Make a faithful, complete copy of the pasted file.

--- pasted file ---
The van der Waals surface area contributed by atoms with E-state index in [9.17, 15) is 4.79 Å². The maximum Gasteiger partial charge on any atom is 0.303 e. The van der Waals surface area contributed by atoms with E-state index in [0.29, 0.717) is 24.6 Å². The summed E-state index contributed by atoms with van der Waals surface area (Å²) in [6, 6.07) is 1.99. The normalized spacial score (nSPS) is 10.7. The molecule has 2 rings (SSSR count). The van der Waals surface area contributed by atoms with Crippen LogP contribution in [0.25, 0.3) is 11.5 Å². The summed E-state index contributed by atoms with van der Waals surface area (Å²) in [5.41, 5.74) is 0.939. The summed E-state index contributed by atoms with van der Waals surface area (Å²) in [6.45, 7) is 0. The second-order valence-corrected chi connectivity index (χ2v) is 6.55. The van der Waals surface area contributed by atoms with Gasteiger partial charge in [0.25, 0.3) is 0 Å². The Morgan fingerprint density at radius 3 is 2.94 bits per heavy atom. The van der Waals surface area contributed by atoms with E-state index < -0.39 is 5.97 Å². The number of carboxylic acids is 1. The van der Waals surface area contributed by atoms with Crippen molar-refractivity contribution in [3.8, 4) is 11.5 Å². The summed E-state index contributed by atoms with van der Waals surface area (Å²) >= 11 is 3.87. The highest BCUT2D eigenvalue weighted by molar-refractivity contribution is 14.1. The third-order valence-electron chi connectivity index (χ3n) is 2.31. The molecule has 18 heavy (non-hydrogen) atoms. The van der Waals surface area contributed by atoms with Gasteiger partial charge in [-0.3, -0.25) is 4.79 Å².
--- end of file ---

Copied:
The van der Waals surface area contributed by atoms with E-state index in [9.17, 15) is 4.79 Å². The maximum Gasteiger partial charge on any atom is 0.303 e. The van der Waals surface area contributed by atoms with E-state index in [0.29, 0.717) is 24.6 Å². The summed E-state index contributed by atoms with van der Waals surface area (Å²) in [6, 6.07) is 1.99. The normalized spacial score (nSPS) is 10.7. The molecule has 2 rings (SSSR count). The van der Waals surface area contributed by atoms with Crippen LogP contribution in [0.25, 0.3) is 11.5 Å². The summed E-state index contributed by atoms with van der Waals surface area (Å²) in [5.41, 5.74) is 0.939. The summed E-state index contributed by atoms with van der Waals surface area (Å²) in [6.45, 7) is 0. The second-order valence-corrected chi connectivity index (χ2v) is 6.55. The van der Waals surface area contributed by atoms with Gasteiger partial charge in [0.25, 0.3) is 0 Å². The Morgan fingerprint density at radius 3 is 2.94 bits per heavy atom. The van der Waals surface area contributed by atoms with E-state index < -0.39 is 5.97 Å². The number of carboxylic acids is 1. The van der Waals surface area contributed by atoms with Crippen molar-refractivity contribution in [3.8, 4) is 11.5 Å². The summed E-state index contributed by atoms with van der Waals surface area (Å²) >= 11 is 3.87. The highest BCUT2D eigenvalue weighted by molar-refractivity contribution is 14.1. The third-order valence-electron chi connectivity index (χ3n) is 2.31. The molecule has 18 heavy (non-hydrogen) atoms. The van der Waals surface area contributed by atoms with Gasteiger partial charge in [-0.3, -0.25) is 4.79 Å².